Red Star Belgrade abandon 2021 League 1 bid, aim for new pan-European comp


RED Star Belgrade have given up on their bid to join Britain’s League 1 next season and are instead focusing on a proposed European club competition which could launch as soon as 2022.

Owner Colin Kleyweg says the Covid-19 crisis means the proposed June deadline for whether the Serbian club would proceed with a bid to join Ottawa in the third tier of the British game next year was now a moot point.

But as a director of the Rugby League European Federation, Kleyweg says talks for a new competition spanning the continent were significantly advanced and Red Star might find this a better option.

“In this current situation there’s no certainty over what’s happening – you’d be foolish from a business perspective to pursue something that you have no certainty on,” Kleyyweg tells

Kleyweg said rather than automatically push the plans back to 2022, he would assess other options.

“I’m chairing a working group with the RLEF board to look at the viability of European club competition,” the Perth businessman said. “That’s been ongoing for the last year.

“I started on this process with the blessing of the board in February 2019. In November 2019, we put forward a document and it was ratified by the board so this year we’ve been working in the background and discussing with potential people to get involved.”

Kleyweg said the aim of a pan-European competition would be to improve the standard of players available to national teams.

“At the moment, one of the ways European nations become more competitive is bring in Australians,” he said. “There’s a lot of conjecture at the moment about whether that is appropriate or its not appropriate.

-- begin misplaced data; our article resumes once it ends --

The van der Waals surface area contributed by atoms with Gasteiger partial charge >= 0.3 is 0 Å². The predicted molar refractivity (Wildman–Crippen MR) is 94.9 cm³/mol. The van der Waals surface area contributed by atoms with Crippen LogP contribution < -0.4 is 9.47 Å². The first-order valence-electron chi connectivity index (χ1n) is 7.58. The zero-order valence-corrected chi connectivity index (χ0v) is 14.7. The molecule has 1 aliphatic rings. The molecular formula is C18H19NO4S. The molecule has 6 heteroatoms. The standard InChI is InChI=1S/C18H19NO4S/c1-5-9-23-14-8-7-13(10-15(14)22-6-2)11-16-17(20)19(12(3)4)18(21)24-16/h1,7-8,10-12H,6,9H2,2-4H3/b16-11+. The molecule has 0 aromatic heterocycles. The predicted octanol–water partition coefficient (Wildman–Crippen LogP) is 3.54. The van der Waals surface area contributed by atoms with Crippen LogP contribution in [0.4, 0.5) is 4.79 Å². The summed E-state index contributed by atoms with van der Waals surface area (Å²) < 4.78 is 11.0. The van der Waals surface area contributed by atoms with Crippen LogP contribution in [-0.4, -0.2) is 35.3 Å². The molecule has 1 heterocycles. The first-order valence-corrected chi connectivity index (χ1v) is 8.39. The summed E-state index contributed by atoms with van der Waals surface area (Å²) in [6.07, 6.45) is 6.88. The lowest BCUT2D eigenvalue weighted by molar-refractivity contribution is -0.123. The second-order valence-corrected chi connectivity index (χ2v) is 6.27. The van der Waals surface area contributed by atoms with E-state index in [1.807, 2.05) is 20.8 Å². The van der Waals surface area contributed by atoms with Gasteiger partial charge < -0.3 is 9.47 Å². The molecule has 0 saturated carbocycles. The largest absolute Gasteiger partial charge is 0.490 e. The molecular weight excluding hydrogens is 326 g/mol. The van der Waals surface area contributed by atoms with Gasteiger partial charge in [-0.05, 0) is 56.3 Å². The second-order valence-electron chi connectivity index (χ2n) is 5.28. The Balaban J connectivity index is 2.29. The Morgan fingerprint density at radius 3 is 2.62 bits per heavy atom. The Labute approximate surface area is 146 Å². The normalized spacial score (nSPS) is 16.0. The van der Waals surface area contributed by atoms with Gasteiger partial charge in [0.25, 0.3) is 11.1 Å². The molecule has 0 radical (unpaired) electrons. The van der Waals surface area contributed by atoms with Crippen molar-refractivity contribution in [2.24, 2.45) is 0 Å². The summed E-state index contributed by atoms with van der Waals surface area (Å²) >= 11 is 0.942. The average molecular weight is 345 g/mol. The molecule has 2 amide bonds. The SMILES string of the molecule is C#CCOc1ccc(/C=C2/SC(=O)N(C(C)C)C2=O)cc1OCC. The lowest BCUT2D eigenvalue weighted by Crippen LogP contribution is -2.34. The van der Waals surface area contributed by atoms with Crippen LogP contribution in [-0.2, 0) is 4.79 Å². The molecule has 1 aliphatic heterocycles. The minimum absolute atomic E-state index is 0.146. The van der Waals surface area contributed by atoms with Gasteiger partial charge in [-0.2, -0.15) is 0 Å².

“There’s no way you can (improve domestic players) by having six, eight, 10 round of local domestic football in each nation, sitting at the levels they currently sit at and comparing those players to those just outside the NSW or Intrust Super Cups. There’s just no comparison.

“How do you change it? You get six or seven of the domestic players into a professional set-up playing over six or seven weeks.”

Kleyweg said it was also important that England had competitive opposition within Europe and believed what had been done in the Pacific could be replicated in the northern hemisphere.

He added there were different ideas about when the competition, drawing from teams based only European capitals with direct air links, would be played.

“There’s a large number of people who have a real preference for this happening through summer – like, a May, June, July, August-type thing,” he explained.

“It’s all up in the air because I view this as being up to the investors as well. The investors have got to say what they want because without them, there’s no competition.

“And the broadcasters will have to have their say.

“If you want to have a competition that has some funding from outside sources, you’ve got to listen to those who fund it.”

Asked if the preference was League 1 or the new concept, Kleyweg said: “It’s full steam ahead with what I’m talking to you about now.

“If we’ve got the opportunity to play in a European club competition and I’m the working group chair … I’m not going to say there’s no way we’ll do League 1 but it doesn’t make much sense, does it?”

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  1. Glad they dropped the charade. There was literally no financial upside or opportunity with having a Belgrade team in Super League so they were never going to gain entry. The time differences don’t make sense either when it’s already stretched to the max between the East Coast of North America and the West Coast of Europe. The travel costs, logistics and television timing wouldn’t work.

    But there already exists a Balkan Super League. That’s the league that needs to slowly grow to become pan-continental, ideally absorbing other teams from Central and Eastern Europe. It should emulate what the EuroLeague did with basketball and try to develop interest via regional national-rivalries. I thought that was what the BSL were going for.

    In an ideal scenario you would hope there would eventually be three major tournaments in Europe: the RFL/Super League centered in the UK (with a few France and N.A. teams), the FFR13/Elite One centered in France and including teams from Spain, Portugal, Belgium, Netherlands and North Africa (Algeria, Morocco, Tunisia), and the Balkan Super League including the Balkans, Turkey, Italy, German-speaking markets, Scandinavia and Eastern Europe.

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